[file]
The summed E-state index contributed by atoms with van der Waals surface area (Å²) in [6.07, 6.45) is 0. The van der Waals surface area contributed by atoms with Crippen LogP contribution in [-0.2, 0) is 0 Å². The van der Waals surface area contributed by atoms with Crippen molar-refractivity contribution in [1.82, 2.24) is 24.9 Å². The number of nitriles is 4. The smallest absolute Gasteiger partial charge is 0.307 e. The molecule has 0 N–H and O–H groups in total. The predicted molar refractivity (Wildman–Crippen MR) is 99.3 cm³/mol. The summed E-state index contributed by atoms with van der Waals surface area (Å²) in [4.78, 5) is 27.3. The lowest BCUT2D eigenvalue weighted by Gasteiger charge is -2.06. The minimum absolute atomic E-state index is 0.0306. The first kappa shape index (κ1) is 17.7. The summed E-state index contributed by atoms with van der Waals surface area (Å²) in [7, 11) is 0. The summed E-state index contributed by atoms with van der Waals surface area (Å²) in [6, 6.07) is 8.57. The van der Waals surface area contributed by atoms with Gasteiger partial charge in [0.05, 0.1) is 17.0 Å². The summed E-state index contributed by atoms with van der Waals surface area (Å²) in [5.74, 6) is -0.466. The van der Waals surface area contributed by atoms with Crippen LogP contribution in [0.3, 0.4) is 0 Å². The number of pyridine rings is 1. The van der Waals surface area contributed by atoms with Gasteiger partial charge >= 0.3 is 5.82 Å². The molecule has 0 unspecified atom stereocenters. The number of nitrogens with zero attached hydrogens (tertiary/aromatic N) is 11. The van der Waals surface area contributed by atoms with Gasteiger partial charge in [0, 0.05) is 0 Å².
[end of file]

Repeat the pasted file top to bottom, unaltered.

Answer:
The summed E-state index contributed by atoms with van der Waals surface area (Å²) in [6.07, 6.45) is 0. The van der Waals surface area contributed by atoms with Crippen LogP contribution in [-0.2, 0) is 0 Å². The van der Waals surface area contributed by atoms with Crippen molar-refractivity contribution in [1.82, 2.24) is 24.9 Å². The number of nitriles is 4. The smallest absolute Gasteiger partial charge is 0.307 e. The molecule has 0 N–H and O–H groups in total. The predicted molar refractivity (Wildman–Crippen MR) is 99.3 cm³/mol. The summed E-state index contributed by atoms with van der Waals surface area (Å²) in [4.78, 5) is 27.3. The lowest BCUT2D eigenvalue weighted by Gasteiger charge is -2.06. The minimum absolute atomic E-state index is 0.0306. The first kappa shape index (κ1) is 17.7. The summed E-state index contributed by atoms with van der Waals surface area (Å²) in [7, 11) is 0. The summed E-state index contributed by atoms with van der Waals surface area (Å²) in [6, 6.07) is 8.57. The van der Waals surface area contributed by atoms with Gasteiger partial charge in [0.05, 0.1) is 17.0 Å². The summed E-state index contributed by atoms with van der Waals surface area (Å²) in [5.74, 6) is -0.466. The van der Waals surface area contributed by atoms with Crippen LogP contribution in [0.3, 0.4) is 0 Å². The number of pyridine rings is 1. The van der Waals surface area contributed by atoms with Gasteiger partial charge >= 0.3 is 5.82 Å². The molecule has 0 unspecified atom stereocenters. The number of nitrogens with zero attached hydrogens (tertiary/aromatic N) is 11. The van der Waals surface area contributed by atoms with Gasteiger partial charge in [0, 0.05) is 0 Å².